Asja Bakićs Sweetlust
(Feminist Press, 2023)
In these ten stories, Asja Bakić writes with rare wit about lust, love, science, the climate disaster, time travel, and even provides a female take on the sufferings of Goethe’s Young Werther. Life is seldom fair, as the young female narrator of “1998” tells us. A competitive table tennis player, she decides to join a friend at summer camp at Jablanica Lake (a large artificial lake in Bosnia and Herzegovina). She brings “a two-piece bathing suit, teen angst and the novel I, Tituba.” Although she’s only sixteen and unsure about boys and life, she also tends “to expect the worst of people.” Through her experiences in the sports world, where the boys have financial support and even the best female players have none, she’s already come to understand “the connection between money and men.” At sixteen, she’s already become bitter. When a mysterious young man appears in the lake, and then later one of her tentmates begins bleeding profusely and is rushed away, the narrator realizes something terrible and strange is happening. As more girls end up in the infirmary and then return utterly changed, “as if they’d gone to a place that had turned them upside down,” the narrator also observes that “Nothing bad happened to the boys in the meantime.” When a boy at the camp mistakes her for another boy, she runs away into the forest and ends up in a strange, inverted place, an “underworld” where she feels more at ease than in the real world. But when things take a dark turn, she knows she has to escape.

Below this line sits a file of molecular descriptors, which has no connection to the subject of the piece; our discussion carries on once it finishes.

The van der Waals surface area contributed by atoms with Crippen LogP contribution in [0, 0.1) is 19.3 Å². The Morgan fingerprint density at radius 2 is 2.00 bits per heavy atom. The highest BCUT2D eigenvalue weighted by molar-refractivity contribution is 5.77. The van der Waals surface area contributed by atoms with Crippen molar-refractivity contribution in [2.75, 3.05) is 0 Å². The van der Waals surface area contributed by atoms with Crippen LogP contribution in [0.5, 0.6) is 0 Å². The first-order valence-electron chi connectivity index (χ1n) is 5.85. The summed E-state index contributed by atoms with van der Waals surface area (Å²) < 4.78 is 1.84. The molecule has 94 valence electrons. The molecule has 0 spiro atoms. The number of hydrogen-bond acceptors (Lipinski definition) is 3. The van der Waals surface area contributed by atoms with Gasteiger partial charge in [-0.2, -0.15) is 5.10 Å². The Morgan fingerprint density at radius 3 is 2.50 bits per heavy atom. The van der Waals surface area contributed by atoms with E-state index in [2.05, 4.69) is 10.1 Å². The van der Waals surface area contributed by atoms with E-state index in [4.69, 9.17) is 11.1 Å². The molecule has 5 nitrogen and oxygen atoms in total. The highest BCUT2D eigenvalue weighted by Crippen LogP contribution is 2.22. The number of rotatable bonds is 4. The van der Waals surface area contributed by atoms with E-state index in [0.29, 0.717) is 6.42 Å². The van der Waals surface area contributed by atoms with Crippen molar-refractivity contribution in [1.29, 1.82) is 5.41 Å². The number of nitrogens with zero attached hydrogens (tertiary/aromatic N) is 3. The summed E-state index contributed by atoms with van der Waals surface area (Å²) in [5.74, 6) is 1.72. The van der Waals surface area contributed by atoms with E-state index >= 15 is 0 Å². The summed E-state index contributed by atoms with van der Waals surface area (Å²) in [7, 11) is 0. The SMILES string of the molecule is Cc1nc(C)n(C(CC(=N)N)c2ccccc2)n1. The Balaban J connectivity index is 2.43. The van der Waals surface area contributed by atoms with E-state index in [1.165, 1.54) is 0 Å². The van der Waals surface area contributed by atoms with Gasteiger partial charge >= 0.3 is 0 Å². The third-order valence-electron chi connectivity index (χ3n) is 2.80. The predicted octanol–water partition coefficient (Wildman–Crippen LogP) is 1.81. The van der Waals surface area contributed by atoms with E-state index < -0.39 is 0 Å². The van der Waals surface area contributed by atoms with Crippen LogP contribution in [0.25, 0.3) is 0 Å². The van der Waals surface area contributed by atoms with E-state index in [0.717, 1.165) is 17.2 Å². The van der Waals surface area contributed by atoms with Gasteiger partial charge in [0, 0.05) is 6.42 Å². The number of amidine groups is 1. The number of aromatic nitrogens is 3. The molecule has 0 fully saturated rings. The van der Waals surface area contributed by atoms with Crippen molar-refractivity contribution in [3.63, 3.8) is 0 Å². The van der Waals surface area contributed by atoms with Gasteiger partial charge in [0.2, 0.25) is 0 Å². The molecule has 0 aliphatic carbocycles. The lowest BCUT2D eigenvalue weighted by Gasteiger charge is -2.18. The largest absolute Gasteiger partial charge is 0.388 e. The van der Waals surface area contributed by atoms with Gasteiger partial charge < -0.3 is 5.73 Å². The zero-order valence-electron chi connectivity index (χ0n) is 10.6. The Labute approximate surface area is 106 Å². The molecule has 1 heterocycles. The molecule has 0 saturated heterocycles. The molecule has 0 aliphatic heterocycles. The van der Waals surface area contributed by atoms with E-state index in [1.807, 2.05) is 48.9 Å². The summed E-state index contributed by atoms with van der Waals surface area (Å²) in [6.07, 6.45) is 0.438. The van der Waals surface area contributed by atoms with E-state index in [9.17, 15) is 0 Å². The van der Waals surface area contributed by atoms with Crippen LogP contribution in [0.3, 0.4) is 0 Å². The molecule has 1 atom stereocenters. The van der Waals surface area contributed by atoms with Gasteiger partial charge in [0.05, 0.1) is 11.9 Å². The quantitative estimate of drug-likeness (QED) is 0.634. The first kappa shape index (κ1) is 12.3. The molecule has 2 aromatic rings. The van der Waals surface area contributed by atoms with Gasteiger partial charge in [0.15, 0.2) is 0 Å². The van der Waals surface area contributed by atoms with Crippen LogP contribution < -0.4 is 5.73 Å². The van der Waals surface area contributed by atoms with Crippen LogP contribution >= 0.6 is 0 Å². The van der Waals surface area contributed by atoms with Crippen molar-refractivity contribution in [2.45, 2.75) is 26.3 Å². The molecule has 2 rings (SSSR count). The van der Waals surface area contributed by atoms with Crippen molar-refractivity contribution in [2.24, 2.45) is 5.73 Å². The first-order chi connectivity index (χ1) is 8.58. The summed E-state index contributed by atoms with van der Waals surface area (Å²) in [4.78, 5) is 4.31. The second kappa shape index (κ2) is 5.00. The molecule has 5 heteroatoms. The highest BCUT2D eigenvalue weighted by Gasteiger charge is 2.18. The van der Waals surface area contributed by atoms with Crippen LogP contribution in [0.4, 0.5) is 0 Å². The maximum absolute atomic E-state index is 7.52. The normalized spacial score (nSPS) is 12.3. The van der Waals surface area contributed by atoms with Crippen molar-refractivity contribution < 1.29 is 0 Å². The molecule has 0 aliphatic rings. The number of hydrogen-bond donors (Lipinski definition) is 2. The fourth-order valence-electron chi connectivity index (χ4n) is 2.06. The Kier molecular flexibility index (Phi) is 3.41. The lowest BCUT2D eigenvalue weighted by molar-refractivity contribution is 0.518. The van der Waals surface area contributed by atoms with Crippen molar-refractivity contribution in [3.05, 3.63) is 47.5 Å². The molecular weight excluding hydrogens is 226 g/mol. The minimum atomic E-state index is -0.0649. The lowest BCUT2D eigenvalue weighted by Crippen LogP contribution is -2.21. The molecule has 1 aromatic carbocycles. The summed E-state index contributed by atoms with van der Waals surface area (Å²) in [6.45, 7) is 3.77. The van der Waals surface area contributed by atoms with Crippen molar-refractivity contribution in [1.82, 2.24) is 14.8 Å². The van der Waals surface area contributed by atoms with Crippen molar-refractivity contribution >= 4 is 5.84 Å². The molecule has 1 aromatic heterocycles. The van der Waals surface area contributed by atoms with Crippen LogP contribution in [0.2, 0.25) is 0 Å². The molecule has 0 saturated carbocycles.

In “Gretel,” men have ceased to exist and women regularly visit an AI controlled erotic amusement park, “Sweetlust,” where all “of the activities were, of course, conventionally heterosexual.” The narrator complains to her friends that it’s “sad to be surrounded by other women but still thinking only about men,” and muses that the “world without men wasn’t the utopia we’d longed for.” And so she writes a computer virus, “Gretel,” in hopes of bringing an end to the oppressive and false pleasures of Sweetlust. But her friends have other plans and she has her own surprise for Sweetlust’s AI. In “Blindness,” the narrator has been blind for two years, a condition that she believes may have been caused by her first orgasm. She and her sister Marija search for a cure, but when doctors have no answers, she turns to religion, going on pilgrimages to holy sites all over Serbia, Montenegro, and Croatia. Her sister is a nonbeliever and finally drives her to Klek, “the witches’ mountain.” Roped together, they climb to the summit in a rainstorm, the narrator losing her hearing along the way. What awaits them at the summit is revelatory and upends the narrator’s faith and identity. Another story focused on identity, “Fellow’s Gully” starts with a phone call and builds into a clever restructuring of a traditional myth. The female narrator is suffering from depression and spends her time “mostly just [wearing] a blanket over my head.” The phone keeps ringing and when she and her husband answer, a woman asks to purchase a plot of land she calls “Fellow’s Gully.” Neither knows what the woman is talking about but eventually, they learn that they’ve inherited the land from an unknown relative. Her husband is only interested in selling the property, but the wife travels to find the piece of land, uncovering a larger mystery and ultimately, the sad truth of her husband’s identity and their marriage. But there’s humor here too, turning a myth on its head: “At the first mention of his mother, I should’ve taken him back to where he’d come from.” Although he wants to get away from his mother, he can’t, and finally, the narrator decides to move on with her life.